Last night I went on a date with my sweet wife. As we were driving we saw a beautiful sunset and pulled over so we could enjoy the canvas of light that was disappearing before our eyes. Mitch was a fan of sunsets, too, and we couldn't help but think of our little boy and how he would have enjoyed seeing what we saw. 

To our left was a most beautiful array of warm colors as the sun was slowly descending; to our right were storm clouds (not seen in this image) that had all manner of deep blues – the contrast was stunning. As my wife walked down a dirt road to take in the sky I couldn't help but think of our journey to find a new normal. Though I didn't see Jupiter with my eyes, I could feel its tug nearby.

Later that evening I posted this photo I took with my phone to Instagram with the caption, “In Search of Home” making a veiled reference to a recent post about our journey from Jupiter, “Should I live out my days marooned in some place between the punishing gravity of grief and the near weightlessness I knew before, I will count myself blessed.”

This image isn't meant to be sad, nor is it a cry for help; rather, it is a symbol of progress, our journey with grief and our search for a new home. It shows we no longer live on Jupiter with its thin air and crushing gravity, though it is close by and the pains of loss shuttle us there often. The point of this image is we don’t live there anymore yet we search for a new home in an unfamiliar place.

For us the world remains unfamiliar on so many levels. The most mundane things remind me the world we once knew is no longer. When we go out to eat or see a movie as a family and we’re asked how many to our party, I often say “six” then quickly correct myself … “Oh, I mean five.” I never knew a simple number could hurt so much. And then there are those who naively say, “It’s been a year, it’s time to move on” … yet they know nothing of such a loss. They remind me that even the people in my life, however well intentioned, live in some other place much different than my own. 

What I've come to understand is the journey of grief is as unique as the individual bearing it. I have known death; I have lost a parent, family and best friends, but nothing has acquainted me with deep grief like the death of my child. That is an altogether different, catastrophic sorrow – there is simply no comparison. Yet, I think I have discovered something about grief: we don’t make a journey through grief … instead we make our journey with grief. Once we appreciate the force of that distinction we realize we never get over the death of a child we just learn to carry it differently.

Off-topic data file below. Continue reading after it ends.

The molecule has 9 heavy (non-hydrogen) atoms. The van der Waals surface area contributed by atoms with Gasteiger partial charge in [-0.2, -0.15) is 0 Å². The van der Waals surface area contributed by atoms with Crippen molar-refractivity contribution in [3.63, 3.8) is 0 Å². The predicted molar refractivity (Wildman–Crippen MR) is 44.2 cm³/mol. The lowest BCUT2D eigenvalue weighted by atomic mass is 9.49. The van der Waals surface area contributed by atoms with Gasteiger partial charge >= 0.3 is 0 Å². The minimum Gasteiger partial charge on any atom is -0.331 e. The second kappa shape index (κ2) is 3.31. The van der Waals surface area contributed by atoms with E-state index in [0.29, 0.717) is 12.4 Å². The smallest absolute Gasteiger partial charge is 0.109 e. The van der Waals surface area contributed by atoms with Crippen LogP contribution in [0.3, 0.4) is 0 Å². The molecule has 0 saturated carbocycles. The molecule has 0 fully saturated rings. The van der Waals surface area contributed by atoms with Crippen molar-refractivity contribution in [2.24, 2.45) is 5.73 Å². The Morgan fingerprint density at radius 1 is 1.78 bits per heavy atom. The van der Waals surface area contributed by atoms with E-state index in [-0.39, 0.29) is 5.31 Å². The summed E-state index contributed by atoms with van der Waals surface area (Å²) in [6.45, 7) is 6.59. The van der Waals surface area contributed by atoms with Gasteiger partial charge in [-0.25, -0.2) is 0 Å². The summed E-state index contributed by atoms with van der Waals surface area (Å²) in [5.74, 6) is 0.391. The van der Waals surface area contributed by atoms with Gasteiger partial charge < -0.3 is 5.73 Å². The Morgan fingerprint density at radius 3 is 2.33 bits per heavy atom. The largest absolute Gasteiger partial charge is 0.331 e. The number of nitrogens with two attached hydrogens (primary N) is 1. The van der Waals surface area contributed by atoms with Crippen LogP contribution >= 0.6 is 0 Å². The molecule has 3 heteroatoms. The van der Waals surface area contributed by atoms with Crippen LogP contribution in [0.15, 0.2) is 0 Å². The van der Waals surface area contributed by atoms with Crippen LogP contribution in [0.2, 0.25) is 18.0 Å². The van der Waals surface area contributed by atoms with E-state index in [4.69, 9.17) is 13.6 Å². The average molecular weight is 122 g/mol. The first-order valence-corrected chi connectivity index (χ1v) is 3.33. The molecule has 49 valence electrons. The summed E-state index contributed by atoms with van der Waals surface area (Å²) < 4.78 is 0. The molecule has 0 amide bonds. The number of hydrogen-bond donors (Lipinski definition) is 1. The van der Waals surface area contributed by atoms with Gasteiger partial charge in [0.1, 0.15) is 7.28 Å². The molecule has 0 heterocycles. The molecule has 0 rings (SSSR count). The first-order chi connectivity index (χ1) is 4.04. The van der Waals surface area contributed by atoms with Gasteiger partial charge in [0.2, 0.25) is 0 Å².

I have witnessed how having a child changes one’s life forever. In life there is simply no equal to the experience of having children. As I've noted earlier, 12 years ago Mitch didn't exist and I was quite content without him … but now that I've had him I find myself struggling to find a way to live without him. Because of Mitch, and my other children, my world has forever changed.

In the grand scheme of things, it seems humanity needs our children as much as they need us – for we are both teachers and students to each other. My children have taught me patience, sacrifice and the deepest meaning of love. Had I forgone the opportunity to have children I would have missed out on the greatest miracle in all the universe.

I have so many new stories to tell about Mitch and his journey. I don’t tell these stories to wallow in sorrow and I don’t tell them for fear my son will be forgotten – I tell them because they are what’s in my heart at the time … and if someone else can find their way through their own struggles, it is well with me. 

Though I may speak of grief [often through my grief] know that I do not live in a constant state of sorrow. Let this image become a symbol, not of sadness but of progress … that the journey continues as we search for a new home and a new normal.